| Lucia Chappell
Jago! Where are you?!" I am screaming at the top of my lungs.
can hear the background noise of others shouting similar words. I knew this was a bad idea! Where could he
be? He couldn't have gotten far in such little time. The tears streaming down
my face might freeze soon if I keep this up. I feel the cold lurking at the tip
of my nose. The tops of my ears feel like they will fall off if I stay out any
longer. I don't allow myself to think about these things. All I can think about
is finding Jago. I won't let anyone give up before the night is over. I am determined to find him before I go to
bed. I will find him before I go to bed! At least that is what I tell
I will go back and explain myself. It all started on a (what I thought to be)
normal camping trip. It is the afternoon on a Saturday and we just motored our
skiff over from the harbor, to Moose Meadows. We rode for about thirty minutes
to get to our destination. I am glad when we finally arrive on solid ground.
Come get one more!" I hear my dad holler.
jog back to the boat to haul more dripping dry bags up the rocky beach. I set
out to gather driftwood for our campfire. I smell the fresh scent of salt and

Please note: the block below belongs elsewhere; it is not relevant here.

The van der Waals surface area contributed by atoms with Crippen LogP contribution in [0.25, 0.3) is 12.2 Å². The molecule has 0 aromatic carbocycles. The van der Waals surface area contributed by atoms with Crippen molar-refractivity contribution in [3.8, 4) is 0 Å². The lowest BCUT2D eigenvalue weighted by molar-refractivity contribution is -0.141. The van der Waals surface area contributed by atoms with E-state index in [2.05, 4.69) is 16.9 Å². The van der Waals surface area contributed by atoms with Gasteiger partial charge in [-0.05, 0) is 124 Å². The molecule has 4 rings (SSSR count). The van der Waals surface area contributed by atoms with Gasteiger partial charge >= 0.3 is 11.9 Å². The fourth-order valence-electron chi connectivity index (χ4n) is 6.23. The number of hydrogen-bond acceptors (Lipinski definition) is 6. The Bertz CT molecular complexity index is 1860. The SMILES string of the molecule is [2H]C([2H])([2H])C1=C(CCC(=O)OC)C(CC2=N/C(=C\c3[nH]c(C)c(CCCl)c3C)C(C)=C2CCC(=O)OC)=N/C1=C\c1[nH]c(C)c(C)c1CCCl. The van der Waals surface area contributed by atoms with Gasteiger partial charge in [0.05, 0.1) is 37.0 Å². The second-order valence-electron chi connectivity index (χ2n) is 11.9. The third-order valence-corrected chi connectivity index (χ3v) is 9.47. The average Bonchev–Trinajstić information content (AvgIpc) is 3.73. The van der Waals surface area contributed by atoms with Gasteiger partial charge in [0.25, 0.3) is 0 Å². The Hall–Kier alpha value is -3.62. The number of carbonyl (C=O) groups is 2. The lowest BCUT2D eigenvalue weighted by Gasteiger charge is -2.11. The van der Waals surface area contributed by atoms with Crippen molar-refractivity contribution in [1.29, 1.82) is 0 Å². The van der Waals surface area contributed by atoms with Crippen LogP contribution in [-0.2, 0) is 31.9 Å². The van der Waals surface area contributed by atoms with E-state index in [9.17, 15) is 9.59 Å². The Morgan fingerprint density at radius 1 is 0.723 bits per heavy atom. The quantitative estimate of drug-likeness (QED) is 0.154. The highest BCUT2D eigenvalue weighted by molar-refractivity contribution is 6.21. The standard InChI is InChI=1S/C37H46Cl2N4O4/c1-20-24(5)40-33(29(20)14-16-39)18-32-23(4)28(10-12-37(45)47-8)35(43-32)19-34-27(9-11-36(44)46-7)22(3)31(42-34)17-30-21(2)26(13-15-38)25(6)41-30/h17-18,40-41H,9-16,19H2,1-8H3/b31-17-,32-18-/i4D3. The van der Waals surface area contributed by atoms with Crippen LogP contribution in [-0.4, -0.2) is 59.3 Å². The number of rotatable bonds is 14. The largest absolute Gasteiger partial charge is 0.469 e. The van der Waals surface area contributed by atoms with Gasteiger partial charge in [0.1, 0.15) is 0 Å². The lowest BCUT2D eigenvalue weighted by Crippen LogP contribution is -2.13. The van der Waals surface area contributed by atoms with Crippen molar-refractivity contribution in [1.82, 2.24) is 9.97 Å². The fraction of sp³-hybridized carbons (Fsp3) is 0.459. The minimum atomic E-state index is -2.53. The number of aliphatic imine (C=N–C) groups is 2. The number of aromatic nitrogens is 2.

seaweed. I hear the grass crunching under my sneakers. I am thinking about how
I'm going to eat s'mores tonight. I space off while daydreaming about the
fluffy, golden brown marshmallows. I see my dog, Jago, running joyfully on the
rocky beach. Jago is a very old dog, but he is energetic. One more thing about
Jago is, he is very afraid of
fireworks. But, I don't think that will be a problem on this camping trip. Jago
looks so free and happy.
Come here good boy!" I say in a high baby voice.
watch as he comes bounding my way with joy in his eyes. I can see his black fur
glint in the sun. His white patches, scattered around his body, look like spots
of snow on a black canvas.
night we light a fire and huddle around it. I watch the glowing flames as I
shovel my food into my mouth. The heat from the fire spreads throughout my
face. I look up through the smoky air. I see a man I do not know. Who is he?
The adults seem to know him. What is his name? I hold onto these thoughts in my
head. I want to ask someone, but I am too shy. I just sit there thinking of
later learn that the new man's name is Matt and he is a family friend's new
boyfriend. He seems nice, but I am still shy. I wonder if he will ever become
as close to my family as his girlfriend.
we all eat dinner and the sun goes into hiding behind the mountains, we go to
the boat to unpack our fireworks. I am excited to use the flaming torch to
light the bursting fireworks. I have always been fascinated with pyrotechnics.
My dad hoists out a variety of brightly colored explosives packed in a long box
out of the boat. I can tell he is excited too. We march to the rocks and set up
our pyrotechnics. After throwing a few Minnie Dynamites, I walk back to the
fire and sit by my mom. I feel the glow of the fire in my eyes and everything
seems fine. But, soon a bad feeling starts creeping through me. I remember my
dog, Jago, is very afraid of